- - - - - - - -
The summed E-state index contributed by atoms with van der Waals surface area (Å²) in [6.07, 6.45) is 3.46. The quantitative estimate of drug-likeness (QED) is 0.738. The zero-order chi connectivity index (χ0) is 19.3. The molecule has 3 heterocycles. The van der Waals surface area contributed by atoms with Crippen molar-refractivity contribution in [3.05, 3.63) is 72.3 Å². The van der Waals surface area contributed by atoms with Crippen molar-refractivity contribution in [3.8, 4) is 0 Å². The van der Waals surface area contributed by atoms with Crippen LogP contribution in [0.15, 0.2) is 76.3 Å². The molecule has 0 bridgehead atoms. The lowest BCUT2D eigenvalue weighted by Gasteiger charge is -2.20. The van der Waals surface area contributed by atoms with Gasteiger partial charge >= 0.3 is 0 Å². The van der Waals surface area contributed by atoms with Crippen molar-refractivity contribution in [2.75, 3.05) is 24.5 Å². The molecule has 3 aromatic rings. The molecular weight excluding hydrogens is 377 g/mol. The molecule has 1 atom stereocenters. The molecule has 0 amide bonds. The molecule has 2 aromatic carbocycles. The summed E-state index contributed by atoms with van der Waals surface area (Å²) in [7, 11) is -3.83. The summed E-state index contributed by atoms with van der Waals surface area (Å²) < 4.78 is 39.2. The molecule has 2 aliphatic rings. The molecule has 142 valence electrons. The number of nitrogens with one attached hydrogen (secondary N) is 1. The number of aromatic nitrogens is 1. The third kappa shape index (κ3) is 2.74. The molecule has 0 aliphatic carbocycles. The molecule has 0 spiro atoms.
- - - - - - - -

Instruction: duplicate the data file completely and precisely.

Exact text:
The summed E-state index contributed by atoms with van der Waals surface area (Å²) in [6.07, 6.45) is 3.46. The quantitative estimate of drug-likeness (QED) is 0.738. The zero-order chi connectivity index (χ0) is 19.3. The molecule has 3 heterocycles. The van der Waals surface area contributed by atoms with Crippen molar-refractivity contribution in [3.05, 3.63) is 72.3 Å². The van der Waals surface area contributed by atoms with Crippen molar-refractivity contribution in [3.8, 4) is 0 Å². The van der Waals surface area contributed by atoms with Crippen LogP contribution in [0.15, 0.2) is 76.3 Å². The molecule has 0 bridgehead atoms. The lowest BCUT2D eigenvalue weighted by Gasteiger charge is -2.20. The van der Waals surface area contributed by atoms with Gasteiger partial charge >= 0.3 is 0 Å². The van der Waals surface area contributed by atoms with Crippen molar-refractivity contribution in [2.75, 3.05) is 24.5 Å². The molecule has 3 aromatic rings. The molecular weight excluding hydrogens is 377 g/mol. The molecule has 1 atom stereocenters. The molecule has 0 amide bonds. The molecule has 2 aromatic carbocycles. The summed E-state index contributed by atoms with van der Waals surface area (Å²) in [7, 11) is -3.83. The summed E-state index contributed by atoms with van der Waals surface area (Å²) < 4.78 is 39.2. The molecule has 2 aliphatic rings. The molecule has 142 valence electrons. The number of nitrogens with one attached hydrogen (secondary N) is 1. The number of aromatic nitrogens is 1. The third kappa shape index (κ3) is 2.74. The molecule has 0 aliphatic carbocycles. The molecule has 0 spiro atoms.